It's the shiny things!
I’ve been quiet lately in the community and it’s because of real life, frustrations, and fatigue had got the better of me and my health concerns such that I must once again lay off a few jobs and rest little. Just one more push to end a crazy few weeks and this “MUST SEE” coin show at the Nikkei Japanese Cultural center before I press the reset button.
Many of my readers know I am a big fan of Japanese Culture and almost steady as a Silver Stacker but when these two things like these come along, I make sure to prepare for it.
I have structured my schedule on this one big day September 14th.
- Booking September 15th off. Check
- Pack an extra snack. Check.
- Ready the Cash. Check.
- Remember to wait for Punky’s Dad to pick me up at work. Check.
- Eight Hours sleep prior to show.
Ready Cash available;
And my Stacking mentor Mr. Punkys Dad whom I have a $300 in Tips credit for Volunteer Nursing care services rendered to his wife, a win-win non-cash, non-taxable arrangement.
So while he looks around to find coins and notes of his liking I will be doing my own thing.
The Nikkei Japanese Cultural Center is a beautiful public facility under the umbrella of Nikkei Place A lush Japanese styled green space fills in area between the center and Kingsway Avenue in Burnaby. The Center was opened in 2000 as a symbolic centerpiece of the Canada’s redress to the Japanese Community following seizure of assets and poor treatment of Japanese Canadians during World War 2.
Entering the spacious foyer, one cannot possibly miss this Exhibit of the lovely Mikoshi shrine. The central feature of the Japanese Matsuri Festival.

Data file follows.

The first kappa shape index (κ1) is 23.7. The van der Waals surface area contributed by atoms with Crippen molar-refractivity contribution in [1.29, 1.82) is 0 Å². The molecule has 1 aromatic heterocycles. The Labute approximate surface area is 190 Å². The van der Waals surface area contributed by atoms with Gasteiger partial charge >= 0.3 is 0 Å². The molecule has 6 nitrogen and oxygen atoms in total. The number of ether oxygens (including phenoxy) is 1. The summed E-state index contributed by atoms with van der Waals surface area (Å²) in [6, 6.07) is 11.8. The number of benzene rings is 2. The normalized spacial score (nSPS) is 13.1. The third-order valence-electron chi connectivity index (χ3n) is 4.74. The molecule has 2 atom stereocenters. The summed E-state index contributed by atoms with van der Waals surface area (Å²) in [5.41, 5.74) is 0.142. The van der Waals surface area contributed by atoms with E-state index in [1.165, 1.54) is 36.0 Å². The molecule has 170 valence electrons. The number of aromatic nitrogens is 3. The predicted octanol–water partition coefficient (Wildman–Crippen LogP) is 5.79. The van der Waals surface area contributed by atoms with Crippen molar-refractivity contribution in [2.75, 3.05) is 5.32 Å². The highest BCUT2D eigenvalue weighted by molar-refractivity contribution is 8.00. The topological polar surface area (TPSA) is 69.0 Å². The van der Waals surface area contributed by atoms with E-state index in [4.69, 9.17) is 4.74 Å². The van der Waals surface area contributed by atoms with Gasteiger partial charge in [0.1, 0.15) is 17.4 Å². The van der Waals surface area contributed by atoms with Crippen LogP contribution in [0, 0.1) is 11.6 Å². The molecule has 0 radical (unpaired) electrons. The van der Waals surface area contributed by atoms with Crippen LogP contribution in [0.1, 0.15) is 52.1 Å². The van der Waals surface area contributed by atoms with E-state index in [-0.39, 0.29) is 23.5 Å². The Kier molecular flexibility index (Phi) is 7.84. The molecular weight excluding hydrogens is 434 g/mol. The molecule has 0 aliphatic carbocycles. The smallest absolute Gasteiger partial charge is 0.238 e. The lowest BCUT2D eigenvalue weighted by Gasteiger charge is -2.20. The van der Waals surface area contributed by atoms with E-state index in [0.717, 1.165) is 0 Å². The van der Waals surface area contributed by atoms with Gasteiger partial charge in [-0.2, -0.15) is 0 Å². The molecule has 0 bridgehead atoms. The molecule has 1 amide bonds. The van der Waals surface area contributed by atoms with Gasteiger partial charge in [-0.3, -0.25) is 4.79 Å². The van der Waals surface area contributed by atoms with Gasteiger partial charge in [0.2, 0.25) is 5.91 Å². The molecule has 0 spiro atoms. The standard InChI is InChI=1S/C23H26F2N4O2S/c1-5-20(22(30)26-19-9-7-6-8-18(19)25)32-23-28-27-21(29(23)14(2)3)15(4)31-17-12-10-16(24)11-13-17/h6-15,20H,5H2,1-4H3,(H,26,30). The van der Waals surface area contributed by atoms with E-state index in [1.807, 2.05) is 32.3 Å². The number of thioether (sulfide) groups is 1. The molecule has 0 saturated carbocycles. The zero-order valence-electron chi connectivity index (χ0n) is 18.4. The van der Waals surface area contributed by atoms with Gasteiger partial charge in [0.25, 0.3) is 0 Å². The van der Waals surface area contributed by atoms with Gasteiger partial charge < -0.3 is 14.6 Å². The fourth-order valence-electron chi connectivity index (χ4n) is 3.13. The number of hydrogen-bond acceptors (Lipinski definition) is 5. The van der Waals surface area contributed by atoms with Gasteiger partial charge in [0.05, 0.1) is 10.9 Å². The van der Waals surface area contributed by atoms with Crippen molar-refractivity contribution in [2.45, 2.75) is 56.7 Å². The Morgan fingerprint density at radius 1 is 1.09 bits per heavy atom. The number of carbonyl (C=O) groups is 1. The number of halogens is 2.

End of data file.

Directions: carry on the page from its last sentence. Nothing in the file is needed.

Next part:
The “Matsuri festival is Japan’s way of Prayer to calm nature’s threats such as natural disasters, celebrate good crop and give thanks for rich harvests. “Mikoshi” displayed here and translated to a portable Shinto Shrine is essential to Japanese festival of Matsuri”.
Many Matsuri were centered around neighborhood “Shinto Jinja” or shrines in the old days and recently has been celebrated around the neighborhood festivals as a symbol for the Shinto deity carried through the town in Mikoshi. It is the only time the Kami leaves the shrine to visit it’s worshipers.
The body itself can weigh up to 500kg, with the “Katsugi-bo” which stands on four poles (for carrying), are not unusual for Mikoshi to weight up to 1 ton. The Main part of the Mikoshi is built with wooden structures, usually decorated lavishly. It is said to have more than 3000 decorative parts available.
Because the Mikoshi is swayed rapidly, up and down heavily left to right for a long period of time the details of the parts are made meticulously with small parts to avoid damages using the traditional “masugumi”, a supporting block Japanese architectural techniques.
This Mikoshi was built to introduce the Japanese “Matsuri” culture to the Canadians by the Vancouver Rakuichi Group which was established in 2002. The Rakuichi Group has been attending many of the festival & events around the Vancouver BC area.
With the help of the community the Rakuichi Group built a new shrine to replace the aging shrine that was donated to avoid potential injuries. The decoration was delivered from Japan to adorn the new Mikoshi in 2013.
If you are interested in our activities, please visit our home page at www.rakuichi.ca.
Vancouver Mikoshi Association “Rakuichi”
I’ll look at the rest of the Museum at another occasion but I have to check out the extra-curriculars on Martial arts options so I can get back into the swing of exercise, because I know I will later forget to.
Then it is on to the Coin show!
“Many sorry ma’am, but photography is not allowed in the show.”
Oh well, just show the Booty!
I hope you enjoyed this
coin & culture feature, thank you for stopping by for a read.
“Et lux in tenebris to serve laboro, sum sicarius” “I work in the shadows to serve the Light, I am an Assassin”